Your question is "As far as I know, Past Perfect comes along with Past Simple, but can it be used together with Present Perfect?". The answer depends on where they appear in the sentence.
You have changed "she knew that" from simple perfect to simple present "she knows that". In its new form, it no longer makes any difference to the tenses, as the situation now is the situation that she knows.
The key event in the past is the battle. Looking at the possibilities that you suggested, plus a couple of others, for parts A and B of the rest of the sentence, we have:
A1) many of the men who had followed him into that battle
past perfect simple - valid because it was a completed action before the battle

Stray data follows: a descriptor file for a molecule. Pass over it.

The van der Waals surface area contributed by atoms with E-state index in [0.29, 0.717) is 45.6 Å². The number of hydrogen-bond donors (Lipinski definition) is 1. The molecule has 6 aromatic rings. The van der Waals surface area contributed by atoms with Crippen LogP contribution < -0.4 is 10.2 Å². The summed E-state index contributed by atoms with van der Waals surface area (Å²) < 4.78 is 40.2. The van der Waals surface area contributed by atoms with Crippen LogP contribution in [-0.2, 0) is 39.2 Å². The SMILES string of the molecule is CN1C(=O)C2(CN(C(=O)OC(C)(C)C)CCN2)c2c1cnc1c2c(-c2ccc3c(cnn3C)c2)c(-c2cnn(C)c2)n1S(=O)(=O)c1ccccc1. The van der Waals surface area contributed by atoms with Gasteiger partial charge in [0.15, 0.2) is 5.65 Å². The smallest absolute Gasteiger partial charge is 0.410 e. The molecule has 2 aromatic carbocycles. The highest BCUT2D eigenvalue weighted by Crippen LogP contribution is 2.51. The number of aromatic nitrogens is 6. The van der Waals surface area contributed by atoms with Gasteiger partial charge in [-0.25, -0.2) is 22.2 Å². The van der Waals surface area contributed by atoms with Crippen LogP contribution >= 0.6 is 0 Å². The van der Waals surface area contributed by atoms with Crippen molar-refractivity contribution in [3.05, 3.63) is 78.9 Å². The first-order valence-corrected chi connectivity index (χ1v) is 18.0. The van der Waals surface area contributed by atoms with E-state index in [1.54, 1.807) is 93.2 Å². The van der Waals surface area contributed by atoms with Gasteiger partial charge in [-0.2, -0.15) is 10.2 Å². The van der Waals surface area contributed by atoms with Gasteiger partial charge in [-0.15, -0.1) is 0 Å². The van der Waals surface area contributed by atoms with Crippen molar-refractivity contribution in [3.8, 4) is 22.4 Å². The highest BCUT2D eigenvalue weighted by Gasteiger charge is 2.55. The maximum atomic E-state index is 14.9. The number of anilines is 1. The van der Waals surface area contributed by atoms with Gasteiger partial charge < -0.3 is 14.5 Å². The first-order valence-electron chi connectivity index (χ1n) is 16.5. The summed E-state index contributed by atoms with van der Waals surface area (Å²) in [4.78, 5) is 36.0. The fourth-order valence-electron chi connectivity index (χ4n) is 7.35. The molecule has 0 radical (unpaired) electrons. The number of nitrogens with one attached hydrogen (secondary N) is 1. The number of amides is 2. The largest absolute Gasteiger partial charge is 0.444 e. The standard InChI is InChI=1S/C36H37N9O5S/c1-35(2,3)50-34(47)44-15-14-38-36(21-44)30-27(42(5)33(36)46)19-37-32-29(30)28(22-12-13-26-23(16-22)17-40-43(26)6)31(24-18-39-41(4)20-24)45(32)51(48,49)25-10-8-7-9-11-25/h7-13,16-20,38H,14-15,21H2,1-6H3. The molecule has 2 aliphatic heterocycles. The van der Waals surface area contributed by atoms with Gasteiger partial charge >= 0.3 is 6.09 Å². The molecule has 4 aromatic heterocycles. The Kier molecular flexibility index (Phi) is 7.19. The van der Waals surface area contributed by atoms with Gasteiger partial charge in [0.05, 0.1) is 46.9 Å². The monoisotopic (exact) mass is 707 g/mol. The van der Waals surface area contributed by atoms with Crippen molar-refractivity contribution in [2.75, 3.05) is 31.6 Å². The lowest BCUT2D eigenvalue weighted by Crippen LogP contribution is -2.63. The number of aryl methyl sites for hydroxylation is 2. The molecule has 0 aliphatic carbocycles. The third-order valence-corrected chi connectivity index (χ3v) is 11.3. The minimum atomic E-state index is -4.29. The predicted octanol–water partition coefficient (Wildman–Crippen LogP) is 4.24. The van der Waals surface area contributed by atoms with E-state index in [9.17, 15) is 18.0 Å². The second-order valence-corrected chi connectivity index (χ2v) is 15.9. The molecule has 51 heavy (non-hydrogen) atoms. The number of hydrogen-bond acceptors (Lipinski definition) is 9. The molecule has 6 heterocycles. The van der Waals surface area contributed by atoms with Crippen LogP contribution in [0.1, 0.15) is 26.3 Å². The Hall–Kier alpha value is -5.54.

A2) many of the men who have followed him into that battle
present perfect simple - not valid because it is no longer in force
A3) many of the men who followed him into that battle
past simple - valid because it's still a completed action.
B1) [the men] have never marched back
present perfect simple - valid because it started in the past and continues into the present
B2) [the men] had never marched back
past perfect simple - not valid because it wasn't a completed action before the battle
B3) [the men] never marched back
past simple - valid because, if they were going to come back, they would have done it long before now, so not having done it is a completed action.
B4) [the men] did not march back
past simple - valid (see B3).
You have several choices, then:
A1 works with B1 and B3 (B2 is out anyway and B4 doesn't sound right)
A2 is out, as explained above
A3 works with B1, B3 and B4